Who knew that macaroni and cheese’s lineage is rich with such notables beginning with Marco Polo and going on to… Thomas Jefferson. Who knew that TJ’s cousin, Mary Randolph…his acting hostess in his Virginia home after the death of his wife… served macaroni and cheese made by James Hemings…see James was a slave owned by Thomas Jefferson…TJ had James schooled in the culinary arts in France and then James became his chef…James was among the first chefs in America to serve macaroni and cheese. TJ loved macaroni and cheese. There is so much more to this story.
Here comes the fresh and juicy, juicy tomatoes off the local vines. Here comes the fresh strawberries hand-picked from the Shenandoah Valley of Virginia. And here comes the abundance of fresh sweet basil from my garden. Seeing the shiny, glossy green leaves of this special herb is a summer delight. Touch or rub the leaves and its aromatics lace the air with a spicy and distinguished fragrance. So, let the foodies challenge begin! We adore this herb. My summer plates evolve around the inclusion of basil. And by first frost (Zone 7), fresh basil plants and their bounty will be a fleeting memory and sorely missed. So, while basil is here, it’s king. (The name Basil comes from the Greek word “Basileus” meaning King or people’s leader).
Here are some simple suggestions for the aforementioned. You don’t need a recipe, just snip the leaves, cut up the tomatoes, slice the strawberries and make mouth-watering crowd pleasing and nutritional dishes. Warning… fresh basil is intoxicating, garden-fresh tomatoes… addictive and fresh strawberries…well there are never enough.
Maintaining fresh-cut herbs: Suggest trimming the sprigs in the AM before the heat of the day arrives. Then immediately rinse under cold water, shake off excess and place the bunch of cut herbs in a container of water. Place container in a cool place away from sunny windows. Your bouquet will stay fresh and last a remarkable amount of time, while also bringing in the aromatics of the plant to your kitchen.
When I saw my father take out the black cast-iron skillet, I knew that a favorite of mine was going to hit the table within 30 minutes. This morning food magic happened while the coffee pot was percolating cheap java with chicory and the cooked bacon sat waiting. Lard, white flour, salt & pepper, milk, in that order would be turned into white gravy. There was no recipe or cookbook. Skillet hit one of the four burners. First, a scoop of lard out of the lard-jar melted in the heated pan. Then the flour. His hands moved with purpose and confidence. His large, dented, stainless steel spoon with a wooden handle was part of his system. He’d stir the stuff using a smooth circular motion, blending and blending the grease with the flour until he saw the right consistency. Next, milk was slowly added while the stirring continued. Both of his hands were in action. Stirring with patience and watching for the right moment, he’d add the salt and pepper. And voila, there was the white gravy.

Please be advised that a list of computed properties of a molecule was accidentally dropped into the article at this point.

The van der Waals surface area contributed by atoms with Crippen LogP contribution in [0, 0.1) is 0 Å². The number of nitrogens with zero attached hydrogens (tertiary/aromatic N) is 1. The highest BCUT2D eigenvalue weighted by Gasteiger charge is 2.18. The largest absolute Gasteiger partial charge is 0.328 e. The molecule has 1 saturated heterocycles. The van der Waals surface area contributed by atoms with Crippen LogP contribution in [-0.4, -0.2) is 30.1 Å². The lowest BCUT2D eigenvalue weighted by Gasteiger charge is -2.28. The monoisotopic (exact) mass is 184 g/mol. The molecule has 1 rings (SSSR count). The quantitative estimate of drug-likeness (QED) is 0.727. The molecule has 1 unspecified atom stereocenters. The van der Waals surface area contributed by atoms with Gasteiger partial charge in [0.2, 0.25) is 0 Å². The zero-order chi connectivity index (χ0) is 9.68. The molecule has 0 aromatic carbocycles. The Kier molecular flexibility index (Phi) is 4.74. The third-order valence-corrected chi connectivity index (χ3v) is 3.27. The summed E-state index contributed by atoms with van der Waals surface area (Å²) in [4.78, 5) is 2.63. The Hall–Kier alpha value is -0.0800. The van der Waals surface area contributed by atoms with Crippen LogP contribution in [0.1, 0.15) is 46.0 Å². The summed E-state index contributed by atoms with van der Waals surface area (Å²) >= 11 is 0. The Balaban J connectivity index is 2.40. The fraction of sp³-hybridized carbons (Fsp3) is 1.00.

We’d eat it on white bread and beg for more. If we were really lucky, the gravy topped some of his homemade biscuits to complete this Virginia country beginning for the day. Chipped beef-gravy, red-eye gravy and sausage gravy made by him were also favorites.
Dang, I would love to have some of Daddy’s white gravy, but even more than that, I’d give anything for kitchen time with him and watch the magic he made for us.
What’s your Daddy food? Would enjoy you sharing about your Daddy Food as we approach Father’s Day.
I have a drawer in the kitchen that houses my tea towels. I call them tea towels because my grandmother referred to them in that way. Her tea towels were a daily necessity in the kitchen. She never owned a dishwasher. She was the dishwashing machine.
I have lovely and vibrant memories of my sweet, little grandmother wearing her handmade apron that tied around her neck and her waist. She’s wearing rubber gloves, protecting her hands from the extremely hot faucet water. She’s standing at the sink, washing the dishes and then placing them in the green plastic dish drainer. She knew how to get the suds going for her washing cycle. She had a double sink and she knew how to minimize the use of water when she was rinsing. They were on well water and were ever vigilant about conserving their supply. They truly wasted nothing, especially their precious water. My grandfather completes my recollection, as I see him standing tall and strong by my petite grandmother. I see the tea towel in his massive hands. He’s wiping the dishes dry. The cupboard doors are open to save time as he puts each dish away in its place. Lots of dishes could need more than one tea towel. Not a problem.
Grandmother had lots of tea towels. Her towels were all cotton, a thin cotton and they all looked the same. There were however, a few that she hand embroidered with tiny purple violets. They were special. After drying the dishes, the damp towels were hung on this nifty three-pronged hanger, so the towels would air dry. Once dry, the towels became useful one more time before being washed by my grandmother in the hand wringer washing machine. Then she hung them out to dry on the clothes line. It was a system that worked.
I think that my grandmother would like my tea towels, although they are quite different in look and in usage from hers. Some remind me of our travels and some were gifts from family members, so each one is unique and finally, we use them to dry only the pots and pans that cannot be accommodated in the dishwasher. I know Nannie would really appreciate that my husband prefers to dry, just like my grandfather.
I like my tea towels. It’s a deja vu each time I open the tea towel drawer.